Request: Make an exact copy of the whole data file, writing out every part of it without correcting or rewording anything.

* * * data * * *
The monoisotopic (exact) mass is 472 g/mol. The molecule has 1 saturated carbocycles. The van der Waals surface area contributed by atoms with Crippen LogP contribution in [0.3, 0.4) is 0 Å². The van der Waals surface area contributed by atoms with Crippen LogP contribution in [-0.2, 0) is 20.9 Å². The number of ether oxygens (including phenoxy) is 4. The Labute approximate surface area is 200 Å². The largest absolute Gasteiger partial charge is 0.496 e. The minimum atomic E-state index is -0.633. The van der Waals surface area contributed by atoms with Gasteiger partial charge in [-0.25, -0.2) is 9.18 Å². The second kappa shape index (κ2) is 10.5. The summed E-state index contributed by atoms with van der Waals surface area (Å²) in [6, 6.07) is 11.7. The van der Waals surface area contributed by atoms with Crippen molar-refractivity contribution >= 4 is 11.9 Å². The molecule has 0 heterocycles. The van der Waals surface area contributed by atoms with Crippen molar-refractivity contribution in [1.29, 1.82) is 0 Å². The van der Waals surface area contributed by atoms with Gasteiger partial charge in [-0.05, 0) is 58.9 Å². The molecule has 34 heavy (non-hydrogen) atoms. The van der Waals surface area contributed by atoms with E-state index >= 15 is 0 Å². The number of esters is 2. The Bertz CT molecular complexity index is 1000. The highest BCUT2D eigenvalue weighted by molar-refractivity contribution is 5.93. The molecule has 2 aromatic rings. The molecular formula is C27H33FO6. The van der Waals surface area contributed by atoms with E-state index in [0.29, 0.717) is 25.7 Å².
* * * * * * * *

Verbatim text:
The monoisotopic (exact) mass is 472 g/mol. The molecule has 1 saturated carbocycles. The van der Waals surface area contributed by atoms with Crippen LogP contribution in [0.3, 0.4) is 0 Å². The van der Waals surface area contributed by atoms with Crippen LogP contribution in [-0.2, 0) is 20.9 Å². The number of ether oxygens (including phenoxy) is 4. The Labute approximate surface area is 200 Å². The largest absolute Gasteiger partial charge is 0.496 e. The minimum atomic E-state index is -0.633. The van der Waals surface area contributed by atoms with Gasteiger partial charge in [-0.25, -0.2) is 9.18 Å². The second kappa shape index (κ2) is 10.5. The summed E-state index contributed by atoms with van der Waals surface area (Å²) in [6, 6.07) is 11.7. The van der Waals surface area contributed by atoms with Crippen molar-refractivity contribution >= 4 is 11.9 Å². The molecule has 0 heterocycles. The van der Waals surface area contributed by atoms with Crippen molar-refractivity contribution in [1.29, 1.82) is 0 Å². The van der Waals surface area contributed by atoms with Gasteiger partial charge in [-0.05, 0) is 58.9 Å². The molecule has 34 heavy (non-hydrogen) atoms. The van der Waals surface area contributed by atoms with E-state index >= 15 is 0 Å². The number of esters is 2. The Bertz CT molecular complexity index is 1000. The highest BCUT2D eigenvalue weighted by molar-refractivity contribution is 5.93. The molecule has 2 aromatic rings. The molecular formula is C27H33FO6. The van der Waals surface area contributed by atoms with E-state index in [0.29, 0.717) is 25.7 Å².